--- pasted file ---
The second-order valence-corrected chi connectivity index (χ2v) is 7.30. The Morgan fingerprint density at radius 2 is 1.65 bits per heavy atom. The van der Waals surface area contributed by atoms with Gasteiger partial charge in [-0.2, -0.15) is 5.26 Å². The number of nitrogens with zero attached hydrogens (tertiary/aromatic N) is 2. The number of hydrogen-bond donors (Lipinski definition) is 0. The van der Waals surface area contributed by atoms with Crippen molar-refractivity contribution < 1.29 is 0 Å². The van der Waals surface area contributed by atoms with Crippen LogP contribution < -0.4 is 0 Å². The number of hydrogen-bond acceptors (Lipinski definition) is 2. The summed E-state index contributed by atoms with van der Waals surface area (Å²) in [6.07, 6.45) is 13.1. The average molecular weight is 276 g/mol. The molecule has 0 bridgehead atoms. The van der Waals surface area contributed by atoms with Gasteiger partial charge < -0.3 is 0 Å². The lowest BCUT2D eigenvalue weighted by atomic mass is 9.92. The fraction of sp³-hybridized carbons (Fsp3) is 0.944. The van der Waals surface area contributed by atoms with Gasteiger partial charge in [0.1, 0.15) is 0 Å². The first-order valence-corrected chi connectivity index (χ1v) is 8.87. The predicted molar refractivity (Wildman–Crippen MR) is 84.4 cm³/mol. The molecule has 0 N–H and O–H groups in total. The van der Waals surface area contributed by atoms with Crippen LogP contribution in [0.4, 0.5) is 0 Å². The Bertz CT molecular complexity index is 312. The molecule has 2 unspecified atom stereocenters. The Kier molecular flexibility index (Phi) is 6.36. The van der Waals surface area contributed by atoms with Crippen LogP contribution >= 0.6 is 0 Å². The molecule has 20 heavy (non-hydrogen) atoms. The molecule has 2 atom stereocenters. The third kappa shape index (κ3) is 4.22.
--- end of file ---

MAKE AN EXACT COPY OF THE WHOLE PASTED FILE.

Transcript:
The second-order valence-corrected chi connectivity index (χ2v) is 7.30. The Morgan fingerprint density at radius 2 is 1.65 bits per heavy atom. The van der Waals surface area contributed by atoms with Gasteiger partial charge in [-0.2, -0.15) is 5.26 Å². The number of nitrogens with zero attached hydrogens (tertiary/aromatic N) is 2. The number of hydrogen-bond donors (Lipinski definition) is 0. The van der Waals surface area contributed by atoms with Crippen molar-refractivity contribution < 1.29 is 0 Å². The van der Waals surface area contributed by atoms with Crippen LogP contribution < -0.4 is 0 Å². The number of hydrogen-bond acceptors (Lipinski definition) is 2. The summed E-state index contributed by atoms with van der Waals surface area (Å²) in [6.07, 6.45) is 13.1. The average molecular weight is 276 g/mol. The molecule has 0 bridgehead atoms. The van der Waals surface area contributed by atoms with Gasteiger partial charge < -0.3 is 0 Å². The lowest BCUT2D eigenvalue weighted by atomic mass is 9.92. The fraction of sp³-hybridized carbons (Fsp3) is 0.944. The van der Waals surface area contributed by atoms with Gasteiger partial charge in [0.1, 0.15) is 0 Å². The first-order valence-corrected chi connectivity index (χ1v) is 8.87. The predicted molar refractivity (Wildman–Crippen MR) is 84.4 cm³/mol. The molecule has 0 N–H and O–H groups in total. The van der Waals surface area contributed by atoms with Crippen LogP contribution in [0.4, 0.5) is 0 Å². The Bertz CT molecular complexity index is 312. The molecule has 2 unspecified atom stereocenters. The Kier molecular flexibility index (Phi) is 6.36. The van der Waals surface area contributed by atoms with Crippen LogP contribution >= 0.6 is 0 Å². The molecule has 20 heavy (non-hydrogen) atoms. The molecule has 2 atom stereocenters. The third kappa shape index (κ3) is 4.22.